We already know . . . * Simple sentences should tell “Who did what to whom?” (subject, verb, object). * A lot of simple sentences will sound choppy, so combine related ideas. * Combine ideas (independent clauses) with fanboys (for, and, nor, but, or, yet, so) to show the relationship between the ideas. * (DON’T create run-‐ons, either fused or comma splices).
Excessive Coordination * However, while combining related ideas through coordination will ﬁx the choppiness, excessive coordination will sound like a long, dull list of points. That’s because everything has equal emphasis: * Cisco’s café is a Mexican restaurant, but it is not located in Mexico. It is located here in town on Abercorn Street, and it is run by Americans, but it sells Mexican food and it has a cantina. Cantina is the Spanish word for a bar. The outside of Cisco’s is shaped like a cactus and it is painted with diﬀerent colors and some of these are orange, purple, and brown. Inside Cisco’s there are potted plants and pottery and rugs and pictures and these all give the café a Mexican air. Many college students work at Cisco’s and they may not be too experienced but they are friendly and the service is as good as the food and the food is very good. The food includes burritos and tacos and tortillas and many other foods native to Mexico, but you can also order non-‐Mexican foods and some of these are quiche and pizza. Cisco’s is a place where you can treat your family to Sunday dinner or down a few beers with the boys after work or entertain a date and not have to spend a fortune. I recommend Cisco’s for its high quality, low prices, and friendly atmosphere.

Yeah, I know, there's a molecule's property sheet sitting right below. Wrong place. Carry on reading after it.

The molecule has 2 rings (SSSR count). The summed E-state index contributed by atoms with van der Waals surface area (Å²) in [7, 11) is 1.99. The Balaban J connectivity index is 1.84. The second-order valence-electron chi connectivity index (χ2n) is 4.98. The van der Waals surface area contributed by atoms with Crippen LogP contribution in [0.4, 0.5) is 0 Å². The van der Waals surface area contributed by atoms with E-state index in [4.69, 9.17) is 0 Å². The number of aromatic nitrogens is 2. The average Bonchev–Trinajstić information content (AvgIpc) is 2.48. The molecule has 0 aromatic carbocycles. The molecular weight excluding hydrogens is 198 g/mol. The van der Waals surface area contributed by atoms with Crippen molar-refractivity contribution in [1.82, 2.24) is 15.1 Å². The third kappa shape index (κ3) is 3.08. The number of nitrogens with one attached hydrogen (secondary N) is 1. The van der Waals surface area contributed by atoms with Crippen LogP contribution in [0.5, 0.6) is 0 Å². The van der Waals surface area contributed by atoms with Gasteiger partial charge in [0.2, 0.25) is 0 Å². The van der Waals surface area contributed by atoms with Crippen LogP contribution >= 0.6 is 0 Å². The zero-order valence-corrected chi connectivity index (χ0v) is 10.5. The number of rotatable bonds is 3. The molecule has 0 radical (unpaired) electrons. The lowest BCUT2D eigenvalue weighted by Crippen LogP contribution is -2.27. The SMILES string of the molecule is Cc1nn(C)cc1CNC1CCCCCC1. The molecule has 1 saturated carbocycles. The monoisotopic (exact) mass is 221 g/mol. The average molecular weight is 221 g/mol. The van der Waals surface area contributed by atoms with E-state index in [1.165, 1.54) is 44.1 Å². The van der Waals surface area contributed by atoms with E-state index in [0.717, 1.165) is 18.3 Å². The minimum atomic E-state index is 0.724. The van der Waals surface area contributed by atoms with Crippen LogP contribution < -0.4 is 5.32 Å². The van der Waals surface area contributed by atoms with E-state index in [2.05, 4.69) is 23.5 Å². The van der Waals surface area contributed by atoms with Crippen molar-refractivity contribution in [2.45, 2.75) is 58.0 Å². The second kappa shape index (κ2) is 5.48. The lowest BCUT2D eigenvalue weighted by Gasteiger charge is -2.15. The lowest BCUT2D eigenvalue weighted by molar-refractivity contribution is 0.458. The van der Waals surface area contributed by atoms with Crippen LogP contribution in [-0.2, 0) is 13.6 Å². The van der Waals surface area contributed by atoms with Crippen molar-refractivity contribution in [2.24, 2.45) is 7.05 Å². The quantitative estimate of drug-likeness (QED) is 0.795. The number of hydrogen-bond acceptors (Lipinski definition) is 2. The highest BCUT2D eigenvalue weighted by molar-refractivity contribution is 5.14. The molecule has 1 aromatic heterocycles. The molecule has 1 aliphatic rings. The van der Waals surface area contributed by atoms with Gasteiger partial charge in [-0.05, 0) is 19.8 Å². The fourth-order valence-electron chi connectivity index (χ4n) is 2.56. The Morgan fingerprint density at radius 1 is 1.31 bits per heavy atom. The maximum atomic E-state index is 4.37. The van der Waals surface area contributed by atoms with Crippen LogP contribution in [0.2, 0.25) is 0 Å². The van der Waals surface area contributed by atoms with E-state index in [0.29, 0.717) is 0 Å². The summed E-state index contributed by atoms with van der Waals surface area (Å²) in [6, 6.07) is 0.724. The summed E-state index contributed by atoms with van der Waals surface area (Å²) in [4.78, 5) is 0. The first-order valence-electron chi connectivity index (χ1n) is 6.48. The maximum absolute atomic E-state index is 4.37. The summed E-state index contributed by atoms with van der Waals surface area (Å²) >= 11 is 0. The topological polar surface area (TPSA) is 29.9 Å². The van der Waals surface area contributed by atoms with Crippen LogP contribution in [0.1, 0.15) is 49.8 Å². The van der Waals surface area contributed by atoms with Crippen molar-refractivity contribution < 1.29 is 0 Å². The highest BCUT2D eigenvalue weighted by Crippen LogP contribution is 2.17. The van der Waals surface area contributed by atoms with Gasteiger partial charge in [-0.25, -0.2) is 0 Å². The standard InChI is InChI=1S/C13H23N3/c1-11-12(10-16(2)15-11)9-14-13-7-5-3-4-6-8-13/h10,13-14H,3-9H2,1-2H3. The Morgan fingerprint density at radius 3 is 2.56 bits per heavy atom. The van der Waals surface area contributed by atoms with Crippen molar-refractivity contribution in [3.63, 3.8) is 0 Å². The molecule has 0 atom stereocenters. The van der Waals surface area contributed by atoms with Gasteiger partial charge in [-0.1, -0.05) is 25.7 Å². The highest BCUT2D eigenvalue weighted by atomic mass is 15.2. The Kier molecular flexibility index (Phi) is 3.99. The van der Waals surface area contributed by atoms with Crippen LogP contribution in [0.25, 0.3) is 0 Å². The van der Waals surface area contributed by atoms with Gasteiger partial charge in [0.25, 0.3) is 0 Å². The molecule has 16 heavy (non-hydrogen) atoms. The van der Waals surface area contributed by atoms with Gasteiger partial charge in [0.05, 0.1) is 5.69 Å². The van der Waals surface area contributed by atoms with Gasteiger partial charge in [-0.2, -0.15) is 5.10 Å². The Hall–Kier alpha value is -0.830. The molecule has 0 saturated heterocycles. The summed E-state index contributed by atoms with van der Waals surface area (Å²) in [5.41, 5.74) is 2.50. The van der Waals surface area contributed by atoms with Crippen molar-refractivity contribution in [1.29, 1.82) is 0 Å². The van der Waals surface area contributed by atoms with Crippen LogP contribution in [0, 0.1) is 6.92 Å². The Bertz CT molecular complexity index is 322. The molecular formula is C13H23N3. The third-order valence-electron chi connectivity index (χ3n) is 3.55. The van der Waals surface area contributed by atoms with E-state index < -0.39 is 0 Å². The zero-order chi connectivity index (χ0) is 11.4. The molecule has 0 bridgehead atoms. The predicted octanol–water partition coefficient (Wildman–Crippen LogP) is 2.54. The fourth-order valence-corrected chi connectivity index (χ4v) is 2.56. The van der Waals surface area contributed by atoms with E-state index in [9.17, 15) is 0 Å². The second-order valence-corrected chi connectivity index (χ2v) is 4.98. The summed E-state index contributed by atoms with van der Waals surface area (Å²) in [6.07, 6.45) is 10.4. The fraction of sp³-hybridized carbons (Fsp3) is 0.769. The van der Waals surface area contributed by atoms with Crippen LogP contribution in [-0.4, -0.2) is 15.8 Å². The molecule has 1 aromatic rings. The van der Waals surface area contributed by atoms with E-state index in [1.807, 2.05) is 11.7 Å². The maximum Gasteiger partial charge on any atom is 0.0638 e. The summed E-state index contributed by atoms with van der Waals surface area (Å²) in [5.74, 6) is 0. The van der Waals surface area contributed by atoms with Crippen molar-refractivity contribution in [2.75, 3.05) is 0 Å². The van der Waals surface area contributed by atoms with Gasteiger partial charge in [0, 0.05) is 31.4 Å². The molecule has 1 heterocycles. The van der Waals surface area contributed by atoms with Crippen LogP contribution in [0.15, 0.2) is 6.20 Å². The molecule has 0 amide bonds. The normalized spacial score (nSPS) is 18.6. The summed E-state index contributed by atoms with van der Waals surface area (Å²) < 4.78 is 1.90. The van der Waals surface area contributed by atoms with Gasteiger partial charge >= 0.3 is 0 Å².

From Coordination to Subordination
* Instead, show readers which ideas are more signiﬁcant. This helps clarity, focus, ﬂow-‐-‐and interest. So-‐-‐ subordinate less important ideas (stick a word in front, i.e. a subordinating conjunction, that changes them from independent clauses to dependent clauses).
* Subordinating conjunctions are words/phrases like: after, how, although, if, unless, as, until, when, wherever, since, while, because, before, even though – and many more.
* If you stick a word/phrase in front of an independent clause (which can be a sentence by